|Nahar et al.22 (2009)||Bangladesh tertiary-care facility||Condom catheter||Caesarean section (4), instrumental delivery (2), vaginal delivery (47)||Roller gauze||NR||Ergometrine, Misoprostol, Oxytocin, Prostaglandin F2α||Oxytocin infusion||Prophylactic|
|Rather et al.21 (2010)||India tertiary-care facility||Condom catheter||Caesarean section (2), vaginal delivery (24)||Unspecified packing||Uterotonics||Carboprost, Ergometrine, Misoprostol, Oxytocin||Oxytocin infusion 24 hours||Prophylactic|
|Shivkar et al.16 (2003)||India tertiary-care facility||Condom catheter||Caesarean section (6), vaginal (67)||Roller Gauze||NR||Methergin, Oxytocin, Prostaglandin||NR||NR|
|Thapa et al.15 (2010)||Nepal tertiary-care facility||Condom catheter||Caesarean section (3), instrumental delivery (1), vaginal delivery (6)||Unspecified packing||NR||Carboprost, Ergometrine, Misoprostol, Oxytocin for 30 minutes||Oxytocin infusion||Prophylactic|
|Ikechebelu et al.27 (2005)||Nigeria (NR tertiary-care facility)||Foley catheter||Caesarean section (1), vaginal delivery (1)||No packing used||0.5 mg Ergometrine IV||Ergometrine 0.5 mg IV, Oxytocin 20 IU IV||Ergometrine 0.5 mg intracervically||Ampiclox 500 mg, Metronidazole 400 mg|
|Sheikh et al.24 (2006)||Pakistan tertiary-care facility||Foley catheter||Vaginal delivery||NR||Uterotonics||Ergometrine 0.4 mg, Misoprostol 600 mg OR Prostaglandin F2α, Oxytocin 10 IU||Oxytocin infusion||NR|
|Turner19 (2002)||Zimbabwe Rural Cottage Hospital||Foley catheter||Vaginal delivery||O-Vycryl Shirodkar type purse-string suture around cervix||NR||Ergometrine and Oxytocin||NR||NR|
|Japaraj & Raman26 (2003)||Malaysia tertiary-care facility||Sengstaken–Blakemore tube||Caesarean section||No packing used||40 IU oxytocin in 500 ml||Carboprost 250 mg IM, Oxytocin 80 IU infusion||Oxytocin 80 IU 12 hours||IV antibiotics 7 days|
The estimated blood loss before UBT varied widely in the 13 reports—from 550 to 5000 ml. One study did not report estimated blood loss.16 The highest reported estimated blood loss successfully managed by UBT was 5000 ml.15 In 18 cases of PPH, the women were reportedly in frank shock before treatment with UBT.20,21 All 18 survived subsequent to UBT and resuscitation. Resuscitation included transfusion of whole blood, packed red blood cells and fresh frozen plasma (reported in Table 1).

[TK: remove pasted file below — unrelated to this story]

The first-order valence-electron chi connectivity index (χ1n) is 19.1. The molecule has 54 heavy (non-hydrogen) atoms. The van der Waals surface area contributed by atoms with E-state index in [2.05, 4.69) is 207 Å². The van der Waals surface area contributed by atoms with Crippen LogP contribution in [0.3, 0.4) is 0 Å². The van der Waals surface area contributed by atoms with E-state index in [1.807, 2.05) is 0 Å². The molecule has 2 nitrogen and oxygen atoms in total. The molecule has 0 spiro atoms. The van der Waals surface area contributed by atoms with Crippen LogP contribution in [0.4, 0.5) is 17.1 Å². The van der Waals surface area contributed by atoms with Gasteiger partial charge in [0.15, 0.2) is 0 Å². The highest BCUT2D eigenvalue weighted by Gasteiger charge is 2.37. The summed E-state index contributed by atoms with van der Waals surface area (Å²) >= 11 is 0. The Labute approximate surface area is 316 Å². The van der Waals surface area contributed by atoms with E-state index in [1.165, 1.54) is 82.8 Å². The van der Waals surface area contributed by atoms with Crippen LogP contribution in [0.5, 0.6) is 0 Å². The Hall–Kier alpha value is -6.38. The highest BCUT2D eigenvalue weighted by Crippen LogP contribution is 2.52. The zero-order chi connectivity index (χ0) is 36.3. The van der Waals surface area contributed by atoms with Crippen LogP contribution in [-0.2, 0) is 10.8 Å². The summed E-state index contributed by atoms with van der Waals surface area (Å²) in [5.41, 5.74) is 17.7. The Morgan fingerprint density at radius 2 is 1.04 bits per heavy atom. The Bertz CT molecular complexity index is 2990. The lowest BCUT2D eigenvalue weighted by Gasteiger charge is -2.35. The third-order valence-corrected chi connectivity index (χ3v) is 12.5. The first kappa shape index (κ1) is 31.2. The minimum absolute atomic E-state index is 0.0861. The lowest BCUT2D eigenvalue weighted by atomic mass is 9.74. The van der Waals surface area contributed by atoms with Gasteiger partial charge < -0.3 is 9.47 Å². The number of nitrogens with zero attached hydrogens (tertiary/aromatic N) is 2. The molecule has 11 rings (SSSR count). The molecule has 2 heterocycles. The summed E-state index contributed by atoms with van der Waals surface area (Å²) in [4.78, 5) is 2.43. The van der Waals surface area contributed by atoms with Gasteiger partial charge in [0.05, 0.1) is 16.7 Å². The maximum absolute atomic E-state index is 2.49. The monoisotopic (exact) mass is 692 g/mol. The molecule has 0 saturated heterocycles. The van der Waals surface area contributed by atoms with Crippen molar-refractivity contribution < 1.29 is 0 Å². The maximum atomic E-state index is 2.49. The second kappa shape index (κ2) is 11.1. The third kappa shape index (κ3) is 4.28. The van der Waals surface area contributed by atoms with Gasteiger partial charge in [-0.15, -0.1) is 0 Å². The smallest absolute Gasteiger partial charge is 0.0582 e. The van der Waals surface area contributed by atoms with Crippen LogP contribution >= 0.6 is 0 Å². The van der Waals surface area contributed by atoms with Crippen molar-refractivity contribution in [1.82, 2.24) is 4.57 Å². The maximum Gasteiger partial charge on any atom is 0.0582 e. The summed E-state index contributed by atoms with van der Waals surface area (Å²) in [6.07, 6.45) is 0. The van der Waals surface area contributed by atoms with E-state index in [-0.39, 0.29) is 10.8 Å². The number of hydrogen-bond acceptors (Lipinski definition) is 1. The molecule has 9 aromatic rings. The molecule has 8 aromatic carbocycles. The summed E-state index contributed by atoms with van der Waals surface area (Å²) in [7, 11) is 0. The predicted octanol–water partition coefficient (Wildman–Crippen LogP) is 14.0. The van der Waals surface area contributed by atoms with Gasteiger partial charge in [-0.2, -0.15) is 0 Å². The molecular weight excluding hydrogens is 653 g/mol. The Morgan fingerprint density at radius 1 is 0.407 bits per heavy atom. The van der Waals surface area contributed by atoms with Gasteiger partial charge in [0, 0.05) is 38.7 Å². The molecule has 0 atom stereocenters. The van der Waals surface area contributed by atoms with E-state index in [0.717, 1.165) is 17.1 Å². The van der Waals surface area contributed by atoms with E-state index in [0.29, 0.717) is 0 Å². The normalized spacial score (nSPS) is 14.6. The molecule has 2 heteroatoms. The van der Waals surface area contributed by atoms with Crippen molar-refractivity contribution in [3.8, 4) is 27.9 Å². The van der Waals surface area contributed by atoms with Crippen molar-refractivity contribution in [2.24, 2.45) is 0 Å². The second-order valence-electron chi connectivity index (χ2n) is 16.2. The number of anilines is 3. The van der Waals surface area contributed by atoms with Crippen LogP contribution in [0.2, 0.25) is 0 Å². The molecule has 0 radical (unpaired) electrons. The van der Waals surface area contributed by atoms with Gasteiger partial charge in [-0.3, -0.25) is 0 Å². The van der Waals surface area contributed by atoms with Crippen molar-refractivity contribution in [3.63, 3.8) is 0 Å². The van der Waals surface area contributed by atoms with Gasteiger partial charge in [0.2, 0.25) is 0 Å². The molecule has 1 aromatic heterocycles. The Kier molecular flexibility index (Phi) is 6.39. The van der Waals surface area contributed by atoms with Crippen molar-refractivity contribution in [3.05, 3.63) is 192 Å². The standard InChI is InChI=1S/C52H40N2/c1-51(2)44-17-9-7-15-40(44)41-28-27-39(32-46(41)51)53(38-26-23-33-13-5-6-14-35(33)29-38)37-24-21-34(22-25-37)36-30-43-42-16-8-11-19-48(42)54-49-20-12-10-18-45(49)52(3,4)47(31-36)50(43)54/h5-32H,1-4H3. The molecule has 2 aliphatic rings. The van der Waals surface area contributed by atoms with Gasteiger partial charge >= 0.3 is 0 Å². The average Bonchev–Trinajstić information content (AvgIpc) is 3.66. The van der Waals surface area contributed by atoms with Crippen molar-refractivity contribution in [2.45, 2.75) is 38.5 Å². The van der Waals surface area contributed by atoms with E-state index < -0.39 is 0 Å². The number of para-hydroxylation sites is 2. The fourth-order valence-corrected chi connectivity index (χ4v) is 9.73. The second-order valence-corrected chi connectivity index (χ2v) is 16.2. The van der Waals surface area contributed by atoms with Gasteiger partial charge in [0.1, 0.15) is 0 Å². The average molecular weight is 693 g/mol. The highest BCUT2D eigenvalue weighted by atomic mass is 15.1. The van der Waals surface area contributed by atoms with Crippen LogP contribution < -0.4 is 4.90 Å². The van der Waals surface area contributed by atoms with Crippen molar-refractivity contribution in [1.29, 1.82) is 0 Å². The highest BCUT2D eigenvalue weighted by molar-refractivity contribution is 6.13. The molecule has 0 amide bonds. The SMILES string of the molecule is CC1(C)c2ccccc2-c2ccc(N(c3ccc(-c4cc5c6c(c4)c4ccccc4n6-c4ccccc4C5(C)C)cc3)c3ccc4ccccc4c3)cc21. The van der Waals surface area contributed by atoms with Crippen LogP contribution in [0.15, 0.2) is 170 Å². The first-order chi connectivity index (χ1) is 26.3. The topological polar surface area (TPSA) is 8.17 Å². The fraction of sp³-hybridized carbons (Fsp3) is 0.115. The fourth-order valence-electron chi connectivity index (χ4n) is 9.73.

Uterine atony was the most commonly reported cause of PPH. Additional causes of PPH included coagulopathy, placenta accreta, placenta praevia and retained placenta. Uterine atony or placenta accreta was reported as the cause of PPH in all seven instances of UBT failure (Table 1). Bagga et al.18 reported two women in whom cervical or vaginal tears were repaired before UBT was attempted; the severity of these lacerations was not described. Bleeding from PPH associated with coagulopathy was stopped mechanically by UBT in three of the studies, allowing treatment of coagulopathy and resuscitation when necessary (28 women).15,16,18 Airede and Nnadi17 and Nahar et al.22 each reported one additional case of PPH with coagulopathy, using UBT when women developed disseminated intravascular coagulopathy (DIC), which in each woman ultimately resulted in death. In the study by Airede and Nnadi, UBT controlled the uterine haemorrhage but complications from DIC precipitated maternal death. Nahar et al.22 was unclear whether uncontrolled PPH or DIC caused their only reported death.
Treatment of PPH before UBT
Pharmacological or surgical management of PPH was attempted in most women before the use of UBT. Akhter et al.20reported the only exception of 12 women who presented in shock from blood loss and were immediately treated with simultaneous UBT and oxytocin. In all other cases, providers initially attempted to manage PPH with medications: oxytocin was used in all 13 studies, ergometrine and misoprostol in eight, carboprost/prostaglandin F2α in seven and metherginin in two. Most often, medications used before UBT were given in combination, the most common being oxytocin and ergometrin (see Table 2). Oxytocin was administered alone in some of the women reported by Sheikh et al.23 Uterine massage and bimanual compression were reportedly performed concurrent with medication administration in eight studies.16,17,19–21,23–25 Three of the reports describe how surgical procedures, such as B-Lynch suture, haemostatic suture and bilateral arterial ligation were performed to control PPH following caesarean section. In each case described below, this procedure failed before the successful use of UBT.20,25,26 Akhter et al.20 describes one woman with PPH that was unresponsive to B-Lynch sutures during caesarean section but that was controlled within 15 minutes by UBT. Manaktala et al.25 present two cases of PPH during caesarean section, one was unsuccessfully controlled by arterial ligation and B-Lynch sutures and the second by haemostatic sutures. The PPH was controlled, respectively, in 12 and 4 minutes by UBT. In Japaraj and Raman,26 in one woman, the PPH was unresponsive to haemostatic sutures and bilateral uterine artery ligation but was controlled by UBT.